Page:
By Mark Rabago
Senate President Arnold I. Palacios (R-Saipan), who is currently the acting governor of the CNMI, opposes a proposal to overlay the Marianas Trench Marine National Monument with another protected designation—this time as a marine sanctuary—and wants Gov. Ralph DLG Torres to rescind his letter supporting the move.
“I’ve avoided talking publicly about it because after talking with the governor I found out late that he’s supporting this. But I have a totally different perspective…I want the governor to rescind his letter supporting the designation of the Marianas Trench Marine Monument into a marine sanctuary,” he said yesterday on Capital Hill.
“So what is that going to improve? Why is the marine monument, with supposedly all its restriction for conservation, can transpose to a better situation by making it and calling it now a marine sanctuary? What’s the difference?” he asked.
Palacios, who used to be a Lands and Natural Resources secretary and worked for years at the Division of Fish and Wildlife, said the Marianas Trench’s marine sanctuary designation would only build on what the marine monument designation successfully did to the people of the Marianas, which further restricted their rights to fish in the area, among others.
“What’s going to happen is the new proposal expands the boundary of the original monument. The island units will supposedly go all the way up to the 200-mile zone boundary instead of 50 miles. Right now, with the monument in the open oceanic areas you can still fish for pelagic fishes—migratory species like tuna in the water column. If the sanctuary kicks in, it proposes that we will no longer be able fish within the water column. So what is it are we trying to do here other than put restrictions and boundaries and expand these boundaries and call it now a marine sanctuary.”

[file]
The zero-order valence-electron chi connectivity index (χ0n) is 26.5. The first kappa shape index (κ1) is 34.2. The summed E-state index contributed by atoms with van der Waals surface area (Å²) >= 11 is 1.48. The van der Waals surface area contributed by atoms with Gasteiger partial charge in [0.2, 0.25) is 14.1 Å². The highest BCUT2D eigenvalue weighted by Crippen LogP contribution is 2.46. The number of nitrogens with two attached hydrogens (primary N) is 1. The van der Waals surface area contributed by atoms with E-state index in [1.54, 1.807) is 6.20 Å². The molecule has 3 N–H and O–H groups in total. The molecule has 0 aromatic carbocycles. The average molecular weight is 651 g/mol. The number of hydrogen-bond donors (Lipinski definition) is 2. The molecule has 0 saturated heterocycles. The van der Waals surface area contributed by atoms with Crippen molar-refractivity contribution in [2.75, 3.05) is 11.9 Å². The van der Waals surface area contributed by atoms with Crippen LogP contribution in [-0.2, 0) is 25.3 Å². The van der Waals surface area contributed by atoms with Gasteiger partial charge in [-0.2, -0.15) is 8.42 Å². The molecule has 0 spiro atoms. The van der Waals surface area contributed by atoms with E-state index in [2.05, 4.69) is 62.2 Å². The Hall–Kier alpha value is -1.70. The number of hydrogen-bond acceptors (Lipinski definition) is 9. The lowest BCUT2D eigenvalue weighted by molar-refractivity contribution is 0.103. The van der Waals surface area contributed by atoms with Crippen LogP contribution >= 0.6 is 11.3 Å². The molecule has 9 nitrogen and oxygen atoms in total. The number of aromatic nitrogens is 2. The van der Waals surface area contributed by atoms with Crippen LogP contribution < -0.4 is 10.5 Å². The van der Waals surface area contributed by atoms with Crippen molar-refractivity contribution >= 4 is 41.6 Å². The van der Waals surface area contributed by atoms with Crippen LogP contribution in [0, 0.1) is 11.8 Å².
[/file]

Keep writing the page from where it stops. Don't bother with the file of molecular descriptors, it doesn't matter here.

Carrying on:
Torres and Delegate Gregorio Kilili C. Sablan (Ind-MP) wrote to President Barrack Obama in September 2016 requesting that the government start the sanctuaries process for the Marianas Trench Marine National Monument through the Sanctuaries Program of the National Oceanic and Atmospheric Administration.
According to the Pew Bertarelli Ocean Legacy project, becoming a national marine sanctuary would provide the monument with a more robust conservation and management profile as well as bring more resources for education and community engagement in the Northern Mariana Islands.
It said the CNMI Legislature has written to the President in support of the governor and the delegate’s request, as has nearly every other elected official in the Commonwealth.
Last month, Marianas Conservation member John Gourley wrote to Obama to dissuade the outgoing president from designating the Mariana Trench as a marine sanctuary on top of being a national monument.
In his letter Gourley said once the Mariana Trench is declared a marine sanctuary on top of being a marine national monument, it will require those who wish to fish or mine in the area to obtain permission from the federal government twice—one for the trench being a national monument and another for the trench being a marine sanctuary.